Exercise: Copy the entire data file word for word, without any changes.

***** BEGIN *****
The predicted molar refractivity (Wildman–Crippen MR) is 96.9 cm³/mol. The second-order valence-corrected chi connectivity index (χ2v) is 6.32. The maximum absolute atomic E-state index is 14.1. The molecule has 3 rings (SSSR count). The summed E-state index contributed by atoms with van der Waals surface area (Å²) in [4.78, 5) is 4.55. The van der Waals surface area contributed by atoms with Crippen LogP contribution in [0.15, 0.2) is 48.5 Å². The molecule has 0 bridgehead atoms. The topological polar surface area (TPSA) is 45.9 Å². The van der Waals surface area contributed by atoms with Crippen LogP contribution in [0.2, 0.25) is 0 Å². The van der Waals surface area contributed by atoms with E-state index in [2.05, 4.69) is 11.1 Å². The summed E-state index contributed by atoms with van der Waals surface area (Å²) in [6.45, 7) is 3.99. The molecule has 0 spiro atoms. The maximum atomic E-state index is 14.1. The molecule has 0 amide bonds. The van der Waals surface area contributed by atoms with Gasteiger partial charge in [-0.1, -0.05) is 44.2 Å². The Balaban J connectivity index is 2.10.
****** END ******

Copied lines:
The predicted molar refractivity (Wildman–Crippen MR) is 96.9 cm³/mol. The second-order valence-corrected chi connectivity index (χ2v) is 6.32. The maximum absolute atomic E-state index is 14.1. The molecule has 3 rings (SSSR count). The summed E-state index contributed by atoms with van der Waals surface area (Å²) in [4.78, 5) is 4.55. The van der Waals surface area contributed by atoms with Crippen LogP contribution in [0.15, 0.2) is 48.5 Å². The molecule has 0 bridgehead atoms. The topological polar surface area (TPSA) is 45.9 Å². The van der Waals surface area contributed by atoms with Crippen LogP contribution in [0.2, 0.25) is 0 Å². The van der Waals surface area contributed by atoms with E-state index in [2.05, 4.69) is 11.1 Å². The summed E-state index contributed by atoms with van der Waals surface area (Å²) in [6.45, 7) is 3.99. The molecule has 0 spiro atoms. The maximum atomic E-state index is 14.1. The molecule has 0 amide bonds. The van der Waals surface area contributed by atoms with Gasteiger partial charge in [-0.1, -0.05) is 44.2 Å². The Balaban J connectivity index is 2.10.